When Ty takes on the big boys though, he needs to climb into giant robots called the Shadow or Extreme Bunyips. These robots are like a massive version of Robocop, with Ty sitting at the controls. The Bunyips can fire a range of projectiles, but also pack a powerful punch with a swing of their metallic arms. Although simply punching will often be too much for a number of enemies, don't underestimate the fun of this. We loved the power trip of being surrounded by Quinkan, then barreling them backwards with a barrage of punches.

Both 'rangs and Bunyip weapons can be upgraded at shops. This is where the importance of keeping an eye out for stones, and sometimes working out how to get to them, comes into play. If you don't upgrade your weapons, it's going to be harder and take longer for Ty to complete his tasks.

As mentioned before, some of these tasks will see Ty kart racing. This works in the same way to most kart games (Mario Kart, Crash Team Racing), with gaining weapons and using them to nail your competitors the name of the game.

Sometimes, Ty will take to the air with the Gunyip. Here, he'll fire a machine gun and drop bombs to destroy Quinkan targets, all the while locked in a dogfight with Quinkan planes. It's another entertaining game mode that does well in varying gameplay.

Both kart racing and Gunyip flying are available from the main menu as mini-games. This lets you take on the computer or a friend in what could be stand-alone games in their own right. Again a smart idea from Krome.

The fifth vehicle on offer is the Crabmersible, a crab-shaped hovercraft Ty drives for long distance tasks. The Crabmersible's claw attack smashes whatever's in its path, while the homing missile will often loop a number of times before you realise where it's heading. Like the Bunyips, the Crabmersible is great fun and lets you go on a rampage of destruction in ways Ty can't when he's by himself.

If you're thinking some of these vehicles and characters sound just a little fanciful, chances are you're not in the game's intended age group. With a colourful cast and frequent animation scenes, Ty will best be appreciated by younger gamers. The vast landscapes serve up a range of interesting characters, and there are plenty of conversations to be had along the way.

In much the same way, plenty of the fighting along the way to Ty's destinations is pretty much a push-over. These Quinkan can be quickly dispatched, and older gamers may tire of stopping to reel off a few hits on another baddie that poses little threat. That said, like Crash Bandicoot, the game's challenge doesn't really lie in fighting skill or staying alive. Indeed when Ty does die, he resumes his previous position almost in an instant, and the game continues. Instead, the challenge is in completing the next task, and finding stones, opals and orbs that will take your game completion percentage up to 100 percent. This is a big game, and you'll need to be observant to find all the collectibles if you are to complete it properly.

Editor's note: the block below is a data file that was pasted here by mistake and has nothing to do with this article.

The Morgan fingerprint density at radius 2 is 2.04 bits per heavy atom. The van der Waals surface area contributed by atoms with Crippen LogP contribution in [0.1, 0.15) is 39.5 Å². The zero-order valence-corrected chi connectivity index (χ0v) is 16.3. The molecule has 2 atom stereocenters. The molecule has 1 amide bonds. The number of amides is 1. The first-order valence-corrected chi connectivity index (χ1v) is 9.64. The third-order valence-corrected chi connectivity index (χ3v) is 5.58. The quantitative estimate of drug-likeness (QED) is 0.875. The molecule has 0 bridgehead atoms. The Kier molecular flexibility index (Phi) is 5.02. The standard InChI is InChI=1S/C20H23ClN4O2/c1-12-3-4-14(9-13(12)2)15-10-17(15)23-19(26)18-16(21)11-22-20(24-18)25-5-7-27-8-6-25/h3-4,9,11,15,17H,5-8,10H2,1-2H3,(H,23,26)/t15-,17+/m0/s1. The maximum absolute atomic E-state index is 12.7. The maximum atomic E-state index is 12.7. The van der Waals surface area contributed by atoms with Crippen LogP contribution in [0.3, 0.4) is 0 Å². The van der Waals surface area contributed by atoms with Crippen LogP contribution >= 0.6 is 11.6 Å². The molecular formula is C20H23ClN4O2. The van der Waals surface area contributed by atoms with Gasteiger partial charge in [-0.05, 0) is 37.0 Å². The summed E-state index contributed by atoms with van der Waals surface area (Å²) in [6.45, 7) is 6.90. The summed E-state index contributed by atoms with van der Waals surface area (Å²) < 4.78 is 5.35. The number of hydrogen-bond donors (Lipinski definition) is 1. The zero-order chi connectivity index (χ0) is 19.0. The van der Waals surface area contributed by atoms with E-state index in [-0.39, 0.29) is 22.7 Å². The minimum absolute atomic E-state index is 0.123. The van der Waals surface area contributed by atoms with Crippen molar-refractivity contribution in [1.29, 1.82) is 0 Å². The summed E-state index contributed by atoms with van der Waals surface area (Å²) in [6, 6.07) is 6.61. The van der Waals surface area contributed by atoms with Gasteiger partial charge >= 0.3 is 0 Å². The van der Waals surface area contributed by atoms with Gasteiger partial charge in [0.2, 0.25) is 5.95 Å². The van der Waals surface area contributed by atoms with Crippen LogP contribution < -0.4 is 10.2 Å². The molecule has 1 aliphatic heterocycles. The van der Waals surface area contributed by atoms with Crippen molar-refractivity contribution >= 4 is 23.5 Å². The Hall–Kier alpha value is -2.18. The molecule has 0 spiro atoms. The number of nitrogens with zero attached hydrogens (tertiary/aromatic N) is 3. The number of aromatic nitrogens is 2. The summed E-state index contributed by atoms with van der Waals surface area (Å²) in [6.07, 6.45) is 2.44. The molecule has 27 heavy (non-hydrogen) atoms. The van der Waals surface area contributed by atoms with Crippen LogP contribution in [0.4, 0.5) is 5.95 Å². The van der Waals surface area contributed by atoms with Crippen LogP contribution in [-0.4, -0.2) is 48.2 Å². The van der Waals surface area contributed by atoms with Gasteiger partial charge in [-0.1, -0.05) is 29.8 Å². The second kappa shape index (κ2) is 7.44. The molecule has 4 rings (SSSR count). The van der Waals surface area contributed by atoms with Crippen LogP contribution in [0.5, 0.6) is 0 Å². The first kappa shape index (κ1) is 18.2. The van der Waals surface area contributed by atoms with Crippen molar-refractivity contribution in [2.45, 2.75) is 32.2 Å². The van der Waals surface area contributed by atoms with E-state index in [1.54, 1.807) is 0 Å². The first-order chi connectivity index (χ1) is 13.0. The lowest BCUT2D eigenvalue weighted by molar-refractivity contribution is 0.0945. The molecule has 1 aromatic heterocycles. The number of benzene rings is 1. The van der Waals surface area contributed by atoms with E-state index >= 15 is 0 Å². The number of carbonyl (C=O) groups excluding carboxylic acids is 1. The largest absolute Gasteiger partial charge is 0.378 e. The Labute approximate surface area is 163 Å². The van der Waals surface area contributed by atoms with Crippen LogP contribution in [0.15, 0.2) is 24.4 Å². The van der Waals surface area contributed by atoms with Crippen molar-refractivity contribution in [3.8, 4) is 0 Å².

Other than not falling in the intended age group for this game, the only other drawback for us was the camera that follows Ty. While there are a number of options that let you tailor how the camera follows Ty, there were still irritating moments where we had to swing the camera behind Ty ourselves. The large levels mean we were constantly swinging the camera around to take in our surroundings, and zooming in when about to leap from a cliff-face. While the problem doesn't ruin the whole experience, the same issue has plagued many games like this, and the Ty series won't be the last.

If you're looking for a bit of cartoon creature action, though, you could do a lot worse than Ty. Although aimed at kids, the game does offer some big hitting action and has enough customisable 'rangs and hidden stones to keep you entertained for most of its 30-plus levels. While it's always inspiring to play a game developed by fellow countrymen and women, Ty should get a roar of approval the world over.